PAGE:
I am writing this post because this happens to be the topic of my Methods case study assignment.

We as humans have care, sympathy, and goodwill in our heart. There are a lot of initiatives which come out of this kind of feelings. The Wounded Warrior home project is one of it. It is a collaborative effort taken by Clark Realty, IDEO, and Michael Graves and Associates, to build accessible and comfortable homes for the wounded soldiers. To get a glimpse of the project, look at the video below.

The wounded warrior home project is a great initiative which is undertaken for the betterment of the lives of the wounded warriors. It shows a very humanist approach how can we apply design for the good of humanity. As it has so much positive associated with it, I will need your help to build the critique on it and if I speak a lot positive about it I may miss some negative aspects of it. I will need your help for finding those. By this I don’t really mean that there can be any negative aspects, but no design is perfect. There always is space for betterment.

Clarke Realty partners with the US Army to build homes for soldiers. They had a vision to build homes for wounded warriors which can help them to return to their normal lives. They partnered with IDEO and Michael Graves and Associates to carefully understand the physical, mental and emotional needs of the soldiers, and give them homes which will make their life more comfortable. IDEO did user research in form of contextual inquiries by interviewing and observing 10 civilians and 20 injured service members, and about a dozen of experts in the field to understand the needs of the people who will stay in these homes. These are not only the warriors, but also their families living there which made them realize that there is not just one wounded warrior and a specific set of problems and challenges, they are very complex and interrelated. Based on this they found out seven dualities which which can inform a design for a life worth living for them. Those are,

  • Well-Defined, Undefined Spaces
  • Mobile Roots
  • Inside Out, Outside In
  • Visible and Invisible Security
  • Social Privacy
  • Uniquely Normal
  • Old Self, New Self

you can read about those dualities and the project here.

These homes have a lot of features like RFID reader for the front door for people with dexterity issues so that they don’t need to play with keys, storage and charging space for wheelchair/ prosthetic limbs, the kitchen sink that lowers itself, better accessible bathrooms, 12 thermostat to tailor the temperature in each room for people that have trouble regulating their temperature, sustainable energy efficient appliance, rooms and corridors that are easy to navigate and corners for wheelchairs to easily turn. There are also markings on the floor which guide people with brain injuries. The ambient light is designed to get as much natural light as possible not giving the homes a hospital like appearance. A question which strikes me is can living in a home like this constantly remind you of your disabilities? For example, all those markings on the floor, wont they remind the people living inside that he/she is not normal and their way of life is altered. What is good, to make them realize that their life is altered and they have to adjust to it, or to make things such that they, whenever possible, should forget about their disabilities? What approach can you see in this particular design?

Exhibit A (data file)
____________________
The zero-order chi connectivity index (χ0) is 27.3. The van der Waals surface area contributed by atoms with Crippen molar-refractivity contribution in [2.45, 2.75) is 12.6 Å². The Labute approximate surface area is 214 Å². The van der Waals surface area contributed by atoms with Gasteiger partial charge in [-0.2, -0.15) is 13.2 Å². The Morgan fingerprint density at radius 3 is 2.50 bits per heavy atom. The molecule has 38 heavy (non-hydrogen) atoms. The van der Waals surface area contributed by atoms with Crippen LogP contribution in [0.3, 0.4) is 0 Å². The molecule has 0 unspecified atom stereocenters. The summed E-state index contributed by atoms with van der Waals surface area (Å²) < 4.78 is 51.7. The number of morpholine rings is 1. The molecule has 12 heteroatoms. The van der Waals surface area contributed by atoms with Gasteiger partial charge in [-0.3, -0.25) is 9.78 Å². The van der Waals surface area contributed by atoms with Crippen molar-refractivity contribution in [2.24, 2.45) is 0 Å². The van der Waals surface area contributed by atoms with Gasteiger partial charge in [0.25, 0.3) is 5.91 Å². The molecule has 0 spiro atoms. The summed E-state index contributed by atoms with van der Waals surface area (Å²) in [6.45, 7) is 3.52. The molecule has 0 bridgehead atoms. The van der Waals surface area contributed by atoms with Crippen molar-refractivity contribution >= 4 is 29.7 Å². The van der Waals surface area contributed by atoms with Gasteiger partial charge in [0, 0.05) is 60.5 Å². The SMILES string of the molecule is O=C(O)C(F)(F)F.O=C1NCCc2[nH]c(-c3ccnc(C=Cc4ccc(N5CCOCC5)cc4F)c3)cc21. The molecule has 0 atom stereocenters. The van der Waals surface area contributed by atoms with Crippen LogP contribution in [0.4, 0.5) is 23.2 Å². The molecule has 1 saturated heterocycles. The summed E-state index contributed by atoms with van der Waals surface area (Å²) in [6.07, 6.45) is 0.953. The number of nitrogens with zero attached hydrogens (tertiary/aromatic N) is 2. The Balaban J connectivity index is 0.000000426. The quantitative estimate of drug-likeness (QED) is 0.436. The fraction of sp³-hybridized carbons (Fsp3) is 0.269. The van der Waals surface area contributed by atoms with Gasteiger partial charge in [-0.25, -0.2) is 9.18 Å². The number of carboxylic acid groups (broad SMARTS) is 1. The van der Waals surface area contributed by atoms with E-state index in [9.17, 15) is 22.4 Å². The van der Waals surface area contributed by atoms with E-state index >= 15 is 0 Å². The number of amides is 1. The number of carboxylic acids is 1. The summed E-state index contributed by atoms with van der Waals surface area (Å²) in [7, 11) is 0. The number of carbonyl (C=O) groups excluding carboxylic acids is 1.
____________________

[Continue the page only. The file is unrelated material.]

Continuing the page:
The designers have well thought of these homes to be accessible and they say that they have made this home as a prototype which can be used to inform the design homes for the elderly and special people. Although, it seems that though these can make their life better, how many of such people, which don’t have any funding, can afford to purchase such homes? They designers say that they didn’t want to take an incremental approach, instead they wanted to build entire new homes. Why didn’t they thought of completely changing their old homes, with which the warriors have lot of memories associated? They do explain the problems with the old homes that the old homes lack space and not suitable for people with wheel chairs, but isn’t there any scope? Won’t this approach be more efficient and economical to implement?

The people living in this houses will indeed feel very nice in this homes. They are getting all the thing very accessible and there is no compromise in their comfort. Their physical, mental, and emotional needs are well taken care of. Few of the people visiting this homes say that anyone would like to stay in homes like this. The National Institute on Disability and Rehabilitation Research is funding a five-year longitudinal study of the two prototype homes by the University of Buffalo’s Center for Inclusive Design and Environmental Access. The intent is for these homes to act as living laboratories in order to generate feedback and answers to questions such as: How customizable should each unique space within a home be? How might kitchens and social spaces be leveraged by different members of a wounded warrior household? Clark Realty will use this insights from the families living these homes to inform future developments making it an evolving and agile development process. This can be a really good approach to get insights about the actual use of the homes and can definitely inform further design, but this can also make the people living inside the homes feel like mere subjects for research and that, at some point of time, make them feel like being used because of their disablement.

In conclusion, it indeed is a very great project and idea to come of with something for making lives of wounded warriors better, but what approaches of research are rational? What else do you think can be done in a better way? If you were to design these homes, what would have been your take?